Ian Kallay first learned about the Court Appoint Special Advocates or CASA program, which pairs community volunteers with foster children to provide those children another voice in the court system, while he was living in Cleveland, Ohio.
“It sounded like a great program. That was about three or four years ago," he said, noting that he moved to this area some two years ago. “About a year ago I wanted to start getting involved in some volunteer positions and I found that program.”
In June, Kallay became one of the latest CASA volunteers sworn in to serve in Carroll County Circuit Court. It is his first introduction to foster care and the family court system, “so I am learning a lot,” he said.
In Carroll County, the CASA program is known as Voices for Children of Carroll County, and is managed jointly with a Frederick County program by the nonprofit Frederick County Mental Health Association, according to Jennifer Fuss, program manager for the CASA programs in both counties.
“They are both fairly small jurisdictions, so it just makes sense to have them operate together,” she said.
There have been CASA volunteers active in Carroll County since 2001, Fuss said, although the origins of the program go back around 40 years to Seattle.
“It was started by a judge who wanted more information while he was hearing cases of children in neglect and abuse cases,” Fuss said. “He was concerned that he wasn’t getting enough objective information into the courtroom, so he engaged volunteers from the community to do that.”
That means volunteers getting to know children who have been removed from their homes and placed into the foster system, often due to some form of abuse or neglect, according to Fuss.
“What I always say is we are looking to put the right adults into children’s lives. These are vulnerable children,” she said. “We work with older children as well because children don’t age out of foster care in Maryland until 21, so we can work with children from zero to 20.”
“People who complain about the judicial system and stuff like that, this is a way to fix it,” he said. “This is the opportunity to go in and make a difference and not have some hidden agenda alongside.”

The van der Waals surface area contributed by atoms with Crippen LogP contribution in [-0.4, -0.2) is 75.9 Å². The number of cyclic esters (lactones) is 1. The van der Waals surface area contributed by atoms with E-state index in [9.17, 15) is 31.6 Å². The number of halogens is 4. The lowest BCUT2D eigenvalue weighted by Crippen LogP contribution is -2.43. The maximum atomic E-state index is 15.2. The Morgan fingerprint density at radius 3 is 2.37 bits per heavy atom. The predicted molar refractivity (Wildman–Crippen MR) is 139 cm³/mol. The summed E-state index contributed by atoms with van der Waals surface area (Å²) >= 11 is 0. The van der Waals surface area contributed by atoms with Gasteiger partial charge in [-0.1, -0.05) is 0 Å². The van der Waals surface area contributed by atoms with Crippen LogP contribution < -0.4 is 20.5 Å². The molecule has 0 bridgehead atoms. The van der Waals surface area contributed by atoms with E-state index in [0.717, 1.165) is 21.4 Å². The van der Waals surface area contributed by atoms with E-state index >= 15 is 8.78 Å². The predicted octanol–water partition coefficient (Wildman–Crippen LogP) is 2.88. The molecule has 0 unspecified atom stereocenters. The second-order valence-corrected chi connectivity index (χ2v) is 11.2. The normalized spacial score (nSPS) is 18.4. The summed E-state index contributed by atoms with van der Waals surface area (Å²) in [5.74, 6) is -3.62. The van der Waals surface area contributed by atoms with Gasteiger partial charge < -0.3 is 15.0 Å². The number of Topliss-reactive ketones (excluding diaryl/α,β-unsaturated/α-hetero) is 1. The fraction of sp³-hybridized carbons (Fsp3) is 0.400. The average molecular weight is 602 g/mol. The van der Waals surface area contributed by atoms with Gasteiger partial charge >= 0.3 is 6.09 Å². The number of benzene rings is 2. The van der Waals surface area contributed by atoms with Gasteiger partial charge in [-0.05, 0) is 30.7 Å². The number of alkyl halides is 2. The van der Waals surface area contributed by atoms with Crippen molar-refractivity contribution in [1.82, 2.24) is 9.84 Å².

CASA volunteers fill a unique niche, according to Fuss. They are not social workers, they are not parents or judges or attorneys.
“Our volunteers are screened and trained to be advocates for children’s best interest in a very complex process," she said. "We are not representing anyone else’s agenda, we are strictly looking at the child’s best interest."
That interest may not always align with what a child themselves desires and expresses through their attorney, or with what a parent express, Fuss said, but the CASA volunteer’s job is to get an informed, but outside opinion into the court process.
“Judges and magistrates tell us it’s really helpful to have this other perspective,” she said. “We think of it as knowing a child on the court’s behalf.”
The value of the program to courts in Carroll County can only be inferred by the courts continuing to use the program. A request for comment from Carroll County Circuit Court Magistrate Kathryn Brewer-Poole was forwarded to Terri Charles, an assistant public information officer with the Maryland Judiciary Administrative Office of the Courts, who declined to make Brewer-Poole or any other Carroll County judge involved in foster cases available for an interview.
Fuss said the program is always looking for new volunteers.
“Right now we have staffing for 45 volunteers in Carroll County and we are getting close to having that many, but we have a natural attrition,” she said. “People move away, their situation changes, their availability changes.”
Volunteers are asked to make an 18-month commitment to the program, going through a screening process and then a 30-hour training program before being assigned a case, according to Fuss. The next training cycle will begin in November, she said.
Kallay has been on a case for just a couple of weeks, and he said he is already glad he volunteered, even with the time commitment.
“I work full-time and then I work a part-time job, too, and I’m still doing it. It’s very much if you want to do it, you can do it,” he said. “It’s definitely worth it at the end of the day.”